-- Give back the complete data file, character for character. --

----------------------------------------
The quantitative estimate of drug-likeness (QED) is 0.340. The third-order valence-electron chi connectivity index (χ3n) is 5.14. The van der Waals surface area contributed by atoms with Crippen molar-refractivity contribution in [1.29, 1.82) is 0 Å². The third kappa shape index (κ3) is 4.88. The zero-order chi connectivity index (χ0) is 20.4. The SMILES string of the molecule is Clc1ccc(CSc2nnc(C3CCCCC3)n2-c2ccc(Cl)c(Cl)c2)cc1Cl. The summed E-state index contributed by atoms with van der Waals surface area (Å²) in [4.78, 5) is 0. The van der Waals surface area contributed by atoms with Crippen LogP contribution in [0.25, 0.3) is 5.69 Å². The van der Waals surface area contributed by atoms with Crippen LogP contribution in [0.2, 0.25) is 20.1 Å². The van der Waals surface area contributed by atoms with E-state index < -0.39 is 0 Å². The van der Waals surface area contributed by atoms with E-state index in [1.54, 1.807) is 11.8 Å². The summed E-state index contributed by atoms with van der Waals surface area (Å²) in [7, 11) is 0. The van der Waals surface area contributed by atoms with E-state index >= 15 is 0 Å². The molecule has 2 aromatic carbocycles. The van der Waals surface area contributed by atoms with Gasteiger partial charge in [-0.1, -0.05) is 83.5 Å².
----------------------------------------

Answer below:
The quantitative estimate of drug-likeness (QED) is 0.340. The third-order valence-electron chi connectivity index (χ3n) is 5.14. The van der Waals surface area contributed by atoms with Crippen molar-refractivity contribution in [1.29, 1.82) is 0 Å². The third kappa shape index (κ3) is 4.88. The zero-order chi connectivity index (χ0) is 20.4. The SMILES string of the molecule is Clc1ccc(CSc2nnc(C3CCCCC3)n2-c2ccc(Cl)c(Cl)c2)cc1Cl. The summed E-state index contributed by atoms with van der Waals surface area (Å²) in [4.78, 5) is 0. The van der Waals surface area contributed by atoms with Crippen LogP contribution in [0.25, 0.3) is 5.69 Å². The van der Waals surface area contributed by atoms with Crippen LogP contribution in [0.2, 0.25) is 20.1 Å². The van der Waals surface area contributed by atoms with E-state index < -0.39 is 0 Å². The van der Waals surface area contributed by atoms with E-state index in [1.54, 1.807) is 11.8 Å². The summed E-state index contributed by atoms with van der Waals surface area (Å²) in [7, 11) is 0. The van der Waals surface area contributed by atoms with E-state index >= 15 is 0 Å². The molecule has 2 aromatic carbocycles. The van der Waals surface area contributed by atoms with Gasteiger partial charge in [-0.1, -0.05) is 83.5 Å².